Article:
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Mark C. N. Sullivan is an editor at a Massachusetts university. He is married and the father of three children.

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Irish Elk
Thursday, November 04, 2004  

I'm all for magnanimity in victory.

But those taking the results of this week's election with considerably less grace than Sen. Kerry, who dismiss the majority of American voters as fools or worse, are welcome to a Mike Myers Axe Murderer Scots karate chop:

"You know, Scotland has its own martial arts. Yeah, it's called Fuck You. It's mostly just head butting and then kicking people when they're on the ground."

Cake Eater Chronicles expresses a similar sentiment.

* * *

Here is TBogg, a blogger on the Left who averages more than 7,300 visits a day, and who was not pleased with Tuesday's election results:

Four more years of scientific decisions being made by people who believe in a ghost in the clouds.

Four more years of debt that our children and grandchildren will have to pay off.

Four more years of racists and lunatics for judicial appointments.

Four more years of looting the treasury and squandering it on corporate cronies.

Four more years of making enemies faster than we can kill them.

Four more years of fear and darkness and racism and hatred and stupidity and guns and bad country music.

I look at the big map and all of the red in flyover country and I feel like I've been locked in a room with the slow learners. We have become the country that pulls a dry cleaning bag over its head to play astronaut.

James Wolcott nails it with a sledgehammer:

"Good, Go Ahead, America, Choke on Your Own Vomit, You Deserve to Die."

This condescending jackass may not speak for everyone on the Left, but he reflects a tendency that has become far too prevalent in the Democratic Party of Michael Moore, and which the supposed Party of the Common Man should shake unless it really wants to consign itself permanently to minority status.

Seething contempt for those who disagree with you - in this case, a majority of American voters - is not liberal but profoundly illiberal.

It is not tolerant but profoundly intolerant.

It is not democratic but profoundly un-democratic.

It indicates not sympathy but profound dislike for the masses of common folk.

And it says more about the purveyor than about the supposed fools being dismissed.

* * *

This election could be one of the best things that ever happened to the Democratic Party, if the party accepts the need to remake itself. I still think a great many - perhaps most - Americans would be inclined to vote Democratic if the party presented centrist candidates who looked out for the little guy while respecting the little guy's faith and values; who championed the small and local and colorful in the face of the corporate juggernaut; who challenged citizens to sacrifice as well as to do great things, and who advanced a positive vision of America as a force for good in the world.

The Wall Street Journal writes today in an editorial titled "The Moral Minority":

[L]et's be candid with our Democratic friends: On Tuesday, a majority of the American electorate took a look at their party and asked, "Who are these people?" Who are George Soros, Michael Moore, Tim Robbins, Susan Sontag, Teresa Heinz Kerry and all these other self-anointed spokespersons for everything good and true? And what does a party that is dominated by a loose coalition of the coastal intelligentsia, billionaires with too much spare time, the trial lawyers' association, the Hollywood Actors' Guild, rock stars and unionized labor have in common with what's quaintly known as Middle America? The majority's answers were (a) not us; and (b) not a whole lot.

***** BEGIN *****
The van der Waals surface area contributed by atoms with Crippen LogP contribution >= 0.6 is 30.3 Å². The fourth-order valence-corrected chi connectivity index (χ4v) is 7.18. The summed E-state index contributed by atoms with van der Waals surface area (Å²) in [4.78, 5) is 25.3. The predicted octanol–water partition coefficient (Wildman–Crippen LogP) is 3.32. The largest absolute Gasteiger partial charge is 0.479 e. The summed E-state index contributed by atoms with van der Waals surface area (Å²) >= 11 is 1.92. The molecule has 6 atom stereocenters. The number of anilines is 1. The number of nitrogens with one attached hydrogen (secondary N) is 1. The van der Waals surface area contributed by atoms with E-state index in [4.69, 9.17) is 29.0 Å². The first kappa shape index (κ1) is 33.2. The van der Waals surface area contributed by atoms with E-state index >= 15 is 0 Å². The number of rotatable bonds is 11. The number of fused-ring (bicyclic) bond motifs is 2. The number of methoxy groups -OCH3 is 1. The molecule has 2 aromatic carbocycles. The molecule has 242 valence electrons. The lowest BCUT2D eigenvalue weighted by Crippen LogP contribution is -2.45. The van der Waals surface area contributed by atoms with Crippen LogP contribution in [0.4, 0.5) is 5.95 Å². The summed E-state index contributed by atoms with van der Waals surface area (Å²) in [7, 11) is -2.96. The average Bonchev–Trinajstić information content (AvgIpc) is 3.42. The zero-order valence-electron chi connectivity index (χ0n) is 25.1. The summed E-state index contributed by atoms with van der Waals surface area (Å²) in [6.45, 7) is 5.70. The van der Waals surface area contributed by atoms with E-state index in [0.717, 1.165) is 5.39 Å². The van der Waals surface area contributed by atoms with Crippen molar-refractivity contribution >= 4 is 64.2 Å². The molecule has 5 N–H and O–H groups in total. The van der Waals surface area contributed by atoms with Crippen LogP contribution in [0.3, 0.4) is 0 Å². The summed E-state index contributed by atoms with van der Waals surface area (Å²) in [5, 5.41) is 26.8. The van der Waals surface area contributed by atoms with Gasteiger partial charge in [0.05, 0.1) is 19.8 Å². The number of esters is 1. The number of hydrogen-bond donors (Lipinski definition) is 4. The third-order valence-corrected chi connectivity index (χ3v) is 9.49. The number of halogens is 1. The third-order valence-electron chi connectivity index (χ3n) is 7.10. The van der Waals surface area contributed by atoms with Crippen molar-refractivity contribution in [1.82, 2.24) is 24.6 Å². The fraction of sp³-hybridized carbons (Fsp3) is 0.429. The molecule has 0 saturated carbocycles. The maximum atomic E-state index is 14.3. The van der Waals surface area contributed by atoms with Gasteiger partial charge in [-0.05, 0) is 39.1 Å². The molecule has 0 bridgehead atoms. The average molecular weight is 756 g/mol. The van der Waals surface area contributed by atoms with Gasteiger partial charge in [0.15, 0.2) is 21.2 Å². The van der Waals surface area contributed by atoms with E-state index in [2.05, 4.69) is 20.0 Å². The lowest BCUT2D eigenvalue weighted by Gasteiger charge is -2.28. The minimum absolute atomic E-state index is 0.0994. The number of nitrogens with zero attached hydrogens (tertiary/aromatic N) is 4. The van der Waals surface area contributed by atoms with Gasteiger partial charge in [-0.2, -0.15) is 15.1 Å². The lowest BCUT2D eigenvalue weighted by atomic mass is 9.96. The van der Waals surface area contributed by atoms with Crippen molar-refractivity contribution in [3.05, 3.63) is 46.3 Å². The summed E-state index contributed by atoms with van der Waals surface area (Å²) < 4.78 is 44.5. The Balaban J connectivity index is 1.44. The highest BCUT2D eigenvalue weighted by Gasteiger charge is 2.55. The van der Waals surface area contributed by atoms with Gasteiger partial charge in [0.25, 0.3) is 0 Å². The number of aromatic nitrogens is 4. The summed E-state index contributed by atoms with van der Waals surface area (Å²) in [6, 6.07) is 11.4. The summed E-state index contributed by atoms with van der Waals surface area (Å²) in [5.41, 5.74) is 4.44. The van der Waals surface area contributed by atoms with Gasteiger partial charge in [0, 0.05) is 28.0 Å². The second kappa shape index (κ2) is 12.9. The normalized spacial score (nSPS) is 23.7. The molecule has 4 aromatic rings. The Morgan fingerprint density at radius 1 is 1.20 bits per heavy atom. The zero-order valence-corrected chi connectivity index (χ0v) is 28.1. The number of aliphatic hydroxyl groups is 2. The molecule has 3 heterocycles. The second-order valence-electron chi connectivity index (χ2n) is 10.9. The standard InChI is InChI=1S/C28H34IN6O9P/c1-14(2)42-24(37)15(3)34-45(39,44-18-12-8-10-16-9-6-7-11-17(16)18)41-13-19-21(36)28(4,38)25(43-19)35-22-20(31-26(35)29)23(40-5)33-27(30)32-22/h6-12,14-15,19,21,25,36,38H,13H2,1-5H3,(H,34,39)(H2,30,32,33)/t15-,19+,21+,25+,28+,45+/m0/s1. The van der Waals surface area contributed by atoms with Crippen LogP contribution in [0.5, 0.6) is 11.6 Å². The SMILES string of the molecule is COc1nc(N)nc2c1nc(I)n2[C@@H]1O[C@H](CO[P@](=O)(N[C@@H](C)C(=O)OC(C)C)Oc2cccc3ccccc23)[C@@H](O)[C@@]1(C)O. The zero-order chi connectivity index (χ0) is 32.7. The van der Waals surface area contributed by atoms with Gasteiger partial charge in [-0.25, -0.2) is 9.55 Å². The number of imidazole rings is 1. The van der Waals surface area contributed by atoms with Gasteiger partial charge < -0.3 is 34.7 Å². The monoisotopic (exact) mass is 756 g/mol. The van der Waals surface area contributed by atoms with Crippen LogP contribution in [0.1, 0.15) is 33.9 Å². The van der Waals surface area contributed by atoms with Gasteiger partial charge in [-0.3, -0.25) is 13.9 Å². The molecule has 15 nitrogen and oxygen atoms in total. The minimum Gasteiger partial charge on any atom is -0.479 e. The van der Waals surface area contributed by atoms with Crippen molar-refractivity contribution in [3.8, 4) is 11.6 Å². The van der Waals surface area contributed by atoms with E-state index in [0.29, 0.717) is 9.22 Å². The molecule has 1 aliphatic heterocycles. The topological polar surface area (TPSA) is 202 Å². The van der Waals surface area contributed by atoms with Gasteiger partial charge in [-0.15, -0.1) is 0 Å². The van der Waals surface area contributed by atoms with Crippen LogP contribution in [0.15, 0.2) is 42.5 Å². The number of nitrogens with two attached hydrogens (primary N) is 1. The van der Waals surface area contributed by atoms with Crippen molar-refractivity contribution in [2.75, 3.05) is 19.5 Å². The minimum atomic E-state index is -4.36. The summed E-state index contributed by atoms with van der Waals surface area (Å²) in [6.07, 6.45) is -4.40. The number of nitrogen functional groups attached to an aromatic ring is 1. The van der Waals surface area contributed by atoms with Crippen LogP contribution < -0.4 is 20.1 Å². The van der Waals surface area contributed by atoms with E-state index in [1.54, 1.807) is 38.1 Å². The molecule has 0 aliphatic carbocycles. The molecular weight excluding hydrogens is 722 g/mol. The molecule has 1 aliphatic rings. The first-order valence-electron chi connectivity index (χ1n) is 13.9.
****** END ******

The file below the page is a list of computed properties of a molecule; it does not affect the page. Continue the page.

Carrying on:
This is a Democratic Party in which nostalgia for tradition is too often considered racism, opposition to gay marriage is bigotry, misgiving about abortion is misogyny, Christian fundamentalism is like Islamic fundamentalism, discussion about gender roles is sexism, and confidence in America's global purpose is cultural imperialism. To put it mildly,
this is not the values system to which most Americans adhere.

Now, however, Democrats have an opportunity to reassess their attitudes. With luck, the election will finally have shattered the myth that Mr. Bush is a "selected," democratically illegitimate president. Democrats may also take the lesson that a political strategy which invites Americans to share in their contempt for the President's intelligence, moral values and religious beliefs -- basically, the Al Gore sighing technique writ large -- is not a winner. That's especially true when the President's intelligence, values and beliefs roughly coincide with those of middle Americans.

* * *

Peggy Noonan finds much to savor in Tuesday's vote:

Every time the big networks and big broadsheet national newspapers tried to pull off a bit of pro-liberal mischief...the yeomen of the blogosphere and AM radio and the Internet took them down. It was to me a great historical development in the history of politics in America. It was Agincourt. It was the yeomen of King Harry taking down the French aristocracy with new technology and rough guts. God bless the pajama-clad yeomen of America.

* * *

At The Poor Man, the suggestion that the Democratic Party must shift rightward to compete nationally leads one commenter to respond:

No. As Truman said, "If you give people a choice between a Republican and a Republican, they'll choose the Republican".

The thing is, this is not Harry Truman's Democratic Party: the Left that has steered the party since '72 is, if anything, heir to the tradition of the banjo-Bolshevik Pete Seeger-Paul Robeson Henry Wallace Progressives who ran against Harry Truman in '48.

Harry Truman would never have let Michael Moore sit in the presidential box.


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